It has felt like a very long winter. We endured the wettest March for 40 years after weeks of deep snow and frost in January and February. The gloom set in last November and has barely lifted: drawing the curtains of a morning has been to welcome another day of flat, grey skies.
And yet, the whispers of spring are upon us. Listen, and you’ll hear the brave tremor of birdsong. Our streets are filling with blossom – blackthorn first, but also the deepening hues of cherry and quince trees. The windier days scatter the petals on the wet pavements: nature’s confetti. And we celebrate longer days now the clocks have sprung forward. Head to the park before dinner and you’ll notice a shift: people out walking their dogs, or letting their children burn off energy before bathtime. How we’ve needed this blast of sunshine, how long we’ve waited for it. It feels, finally, like something new is afoot.
Spring has long been associated with a time of renewal. In Japan, where hanami, or the celebration of cherry blossom, is a national pastime, the academic year begins in April: generations of children have been photographed in box-fresh school uniform against candyfloss-like trees. From Passover to Nowruz, the Iranian New Year, many religions have built the return of spring into their calendar. Reach back into Pagan tradition and you’ll find three separate spring celebrations: Imbolc, in early February, to acknowledge the first lightening of winter; Ostara with the vernal equinox, when the length of both day and night are the same and, later, Beltane, heralding May’s abundance and that of the summer to come. The English word for Easter comes from either the Latin word for dawn (aurora), as one theory goes, or from the Anglo-Saxon goddess of spring and fertility (Ostara, also known as Ēostre), according to another.
Whatever belief system you ascribe to, it’s near-impossible to avoid the sense of positivity and new life that creeps in around the edges of the everyday at this time of year. Crocuses smother verges in purple and saffron-yellow, daffodils jaunt up roadsides and the lawns of housing estates. We are caught out by the sunshine and end up having to carry our coats.
It also provides a second chance, after the hype of new year, to take stock, make changes and try a more gentle kind of reset. It’s easier, after all, to fulfil a resolution to go running or play tennis when there are more hours of daylight and the weather is kinder.
Outside, the world is waking up. Whether you have a green space to tend to or not, there’s plenty to bear witness to. Look for the bright green of new leaves on the skeletons of trees and the fattening of flower buds. Keep an eye out for more frenzied activity among the birds, who will be mating, nesting and feeding as the breeding season kicks off. Even the most overlooked early wildflowers will be providing vital nectar for bees.
Easter gives us a moment to relish these things. Four long days with far less pressure than Christmas but an undeniable reason to celebrate. In gathering our loved ones, decking the table with spring flowers – a handful of daffs will do – and buttering a hot cross bun, we follow traditions that have been forged over centuries.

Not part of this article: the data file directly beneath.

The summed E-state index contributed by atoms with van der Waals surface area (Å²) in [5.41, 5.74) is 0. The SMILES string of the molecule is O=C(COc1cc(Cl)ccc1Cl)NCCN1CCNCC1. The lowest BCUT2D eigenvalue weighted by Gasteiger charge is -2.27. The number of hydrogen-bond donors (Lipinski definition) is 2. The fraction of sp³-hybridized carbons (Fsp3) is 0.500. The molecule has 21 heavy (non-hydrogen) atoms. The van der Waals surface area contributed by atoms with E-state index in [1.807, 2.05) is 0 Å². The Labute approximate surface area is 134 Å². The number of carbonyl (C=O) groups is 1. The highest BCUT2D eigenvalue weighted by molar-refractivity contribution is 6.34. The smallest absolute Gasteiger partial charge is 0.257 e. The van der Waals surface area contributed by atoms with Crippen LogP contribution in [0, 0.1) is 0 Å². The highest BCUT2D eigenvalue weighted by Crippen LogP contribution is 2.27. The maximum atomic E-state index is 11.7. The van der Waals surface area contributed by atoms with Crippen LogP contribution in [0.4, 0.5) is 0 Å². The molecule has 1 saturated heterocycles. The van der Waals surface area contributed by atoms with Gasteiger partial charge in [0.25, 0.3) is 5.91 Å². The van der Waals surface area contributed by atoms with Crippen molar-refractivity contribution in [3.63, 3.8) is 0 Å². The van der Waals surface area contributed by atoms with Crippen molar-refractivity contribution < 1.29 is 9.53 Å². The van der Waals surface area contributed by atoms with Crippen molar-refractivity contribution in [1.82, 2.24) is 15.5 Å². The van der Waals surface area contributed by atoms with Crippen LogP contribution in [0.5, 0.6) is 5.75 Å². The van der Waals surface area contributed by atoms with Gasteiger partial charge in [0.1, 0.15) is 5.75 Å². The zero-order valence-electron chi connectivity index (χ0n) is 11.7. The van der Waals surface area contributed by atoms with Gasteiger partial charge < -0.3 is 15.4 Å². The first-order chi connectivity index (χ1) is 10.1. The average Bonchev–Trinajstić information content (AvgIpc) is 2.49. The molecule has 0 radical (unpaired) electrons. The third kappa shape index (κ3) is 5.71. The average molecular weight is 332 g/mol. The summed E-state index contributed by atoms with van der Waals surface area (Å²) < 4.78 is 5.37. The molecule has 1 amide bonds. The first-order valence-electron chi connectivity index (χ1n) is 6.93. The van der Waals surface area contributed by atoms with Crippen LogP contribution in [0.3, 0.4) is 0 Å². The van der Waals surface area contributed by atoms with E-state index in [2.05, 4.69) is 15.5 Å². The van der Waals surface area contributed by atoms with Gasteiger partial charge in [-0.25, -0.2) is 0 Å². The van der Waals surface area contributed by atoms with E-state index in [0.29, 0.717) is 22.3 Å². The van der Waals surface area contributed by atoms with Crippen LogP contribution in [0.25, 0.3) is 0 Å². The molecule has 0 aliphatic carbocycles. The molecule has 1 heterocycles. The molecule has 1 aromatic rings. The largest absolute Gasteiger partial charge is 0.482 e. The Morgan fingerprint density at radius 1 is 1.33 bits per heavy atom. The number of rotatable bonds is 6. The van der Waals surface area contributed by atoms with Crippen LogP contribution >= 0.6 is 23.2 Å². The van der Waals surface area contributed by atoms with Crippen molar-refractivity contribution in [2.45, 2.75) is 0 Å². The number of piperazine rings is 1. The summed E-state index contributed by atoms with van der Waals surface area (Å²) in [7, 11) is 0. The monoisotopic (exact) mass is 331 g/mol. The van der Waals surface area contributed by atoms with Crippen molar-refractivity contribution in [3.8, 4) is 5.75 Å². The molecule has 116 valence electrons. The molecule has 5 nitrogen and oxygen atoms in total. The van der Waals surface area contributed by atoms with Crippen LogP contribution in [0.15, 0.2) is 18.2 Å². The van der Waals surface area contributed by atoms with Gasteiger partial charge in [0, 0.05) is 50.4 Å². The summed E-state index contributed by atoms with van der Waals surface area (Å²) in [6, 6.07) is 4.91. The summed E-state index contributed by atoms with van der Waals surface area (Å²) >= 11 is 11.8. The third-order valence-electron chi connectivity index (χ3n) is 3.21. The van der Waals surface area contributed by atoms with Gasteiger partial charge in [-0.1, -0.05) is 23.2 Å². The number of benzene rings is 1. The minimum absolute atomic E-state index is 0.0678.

Five Easter resolutions to make this weekend
The most obvious of springtime resolutions, but one of the most powerful: shed some layers and spend time outdoors. A 2019 study of more than 19,000 people published in the journal Scientific Reports found that spending two hours a week in nature had a significant positive effect on health and wellbeing. Another study by King’s College London found that hearing birdsong has a positive impact on mental health. Increased exposure to sunshine and natural light also increases your Vitamin D intake, which is linked to improved mood.
Reset your circadian rhythm
Sleep suffers in winter and we feel more lethargic when sunshine is in short supply. Light exposure affects our circadian rhythm (our inbuilt body clock), so if you’ve been feeling sluggish or not well rested, use spring to reset. Start by picking the time you need to wake up and moving it 20 minutes earlier each day to reach your goal, and inching your bedtime earlier each day over the course of a week so you get the sleep you need. Waking up and going to sleep at the same time each day is key for keeping your circadian rhythm in check, says Dr Guy Meadows, clinical director of the Sleep School. A dose of natural light soon after you wake up will help you feel more alert (studies have shown that 30 minutes of light exposure in the morning improves your memory and reaction times) and help you sleep better the following night.
Conduct a “joy audit”
While New Year’s resolutions are often about restriction and abstention, spring is the time to focus on “aspirations, rather than resolutions,” says Dr Marianne Trent, a clinical psychologist. She suggests a “joy audit” to get fully into the spirit of spring, “because life is supposed to be at least reasonably enjoyable,” she says. “Think about where you’re getting joy from: family, your intimate life, work, leisure pursuits, and whether they’re as full as you might want them to be … and if there are one or two areas that are lagging behind, are there tweaks you could make?”
Try “habit stacking”
There’s probably a reason those New Year’s resolutions always seem to fall by the wayside – we often try to do too much all at once. Trent advises clients to “habit stack”: essentially breaking down goals into bite-size chunks and focusing on small, achievable steps in the right direction.
Consider your purpose
Spring has always signified rebirth and renewal; the first signs of spring feel particularly refreshing this year after a long, bleak winter. Harness the power of spring, with the increased motivation and renewed optimism that comes with it, to consider the meaning of life and what you want from it over the coming season.